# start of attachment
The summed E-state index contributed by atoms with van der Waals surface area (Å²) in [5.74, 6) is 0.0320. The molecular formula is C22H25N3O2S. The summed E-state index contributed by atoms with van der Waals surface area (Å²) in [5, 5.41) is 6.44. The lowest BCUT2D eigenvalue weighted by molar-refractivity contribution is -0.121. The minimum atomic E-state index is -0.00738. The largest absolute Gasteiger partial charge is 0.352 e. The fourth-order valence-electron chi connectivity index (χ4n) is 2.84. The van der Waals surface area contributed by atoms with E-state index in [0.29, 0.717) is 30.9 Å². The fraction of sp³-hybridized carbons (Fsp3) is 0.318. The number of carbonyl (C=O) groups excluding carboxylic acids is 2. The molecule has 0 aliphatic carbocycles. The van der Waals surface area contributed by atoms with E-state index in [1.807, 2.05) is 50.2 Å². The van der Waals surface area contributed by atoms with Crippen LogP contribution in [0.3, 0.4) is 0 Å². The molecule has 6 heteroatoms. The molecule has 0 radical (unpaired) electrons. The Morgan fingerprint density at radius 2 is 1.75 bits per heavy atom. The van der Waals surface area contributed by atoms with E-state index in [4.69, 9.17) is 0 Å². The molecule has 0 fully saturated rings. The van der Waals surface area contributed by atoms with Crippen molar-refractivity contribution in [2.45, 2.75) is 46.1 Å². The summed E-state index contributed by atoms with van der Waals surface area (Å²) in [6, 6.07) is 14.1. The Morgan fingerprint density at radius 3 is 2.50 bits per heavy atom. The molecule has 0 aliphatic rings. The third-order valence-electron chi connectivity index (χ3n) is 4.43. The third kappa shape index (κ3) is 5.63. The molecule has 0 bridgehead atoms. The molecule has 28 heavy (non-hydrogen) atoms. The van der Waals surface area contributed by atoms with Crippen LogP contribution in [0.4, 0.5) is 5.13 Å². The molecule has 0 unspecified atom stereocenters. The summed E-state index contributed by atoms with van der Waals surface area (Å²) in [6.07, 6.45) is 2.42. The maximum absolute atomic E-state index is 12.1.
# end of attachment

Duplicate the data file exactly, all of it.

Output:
The summed E-state index contributed by atoms with van der Waals surface area (Å²) in [5.74, 6) is 0.0320. The molecular formula is C22H25N3O2S. The summed E-state index contributed by atoms with van der Waals surface area (Å²) in [5, 5.41) is 6.44. The lowest BCUT2D eigenvalue weighted by molar-refractivity contribution is -0.121. The minimum atomic E-state index is -0.00738. The largest absolute Gasteiger partial charge is 0.352 e. The fourth-order valence-electron chi connectivity index (χ4n) is 2.84. The van der Waals surface area contributed by atoms with E-state index in [0.29, 0.717) is 30.9 Å². The fraction of sp³-hybridized carbons (Fsp3) is 0.318. The number of carbonyl (C=O) groups excluding carboxylic acids is 2. The molecule has 0 aliphatic carbocycles. The van der Waals surface area contributed by atoms with E-state index in [1.807, 2.05) is 50.2 Å². The van der Waals surface area contributed by atoms with Crippen LogP contribution in [0.3, 0.4) is 0 Å². The molecule has 6 heteroatoms. The molecule has 0 radical (unpaired) electrons. The Morgan fingerprint density at radius 2 is 1.75 bits per heavy atom. The van der Waals surface area contributed by atoms with E-state index in [4.69, 9.17) is 0 Å². The molecule has 0 fully saturated rings. The van der Waals surface area contributed by atoms with Crippen molar-refractivity contribution in [2.45, 2.75) is 46.1 Å². The summed E-state index contributed by atoms with van der Waals surface area (Å²) in [6, 6.07) is 14.1. The Morgan fingerprint density at radius 3 is 2.50 bits per heavy atom. The molecule has 0 aliphatic rings. The third-order valence-electron chi connectivity index (χ3n) is 4.43. The third kappa shape index (κ3) is 5.63. The molecule has 0 bridgehead atoms. The molecule has 28 heavy (non-hydrogen) atoms. The van der Waals surface area contributed by atoms with Crippen LogP contribution in [0.4, 0.5) is 5.13 Å². The molecule has 0 unspecified atom stereocenters. The summed E-state index contributed by atoms with van der Waals surface area (Å²) in [6.07, 6.45) is 2.42. The maximum absolute atomic E-state index is 12.1.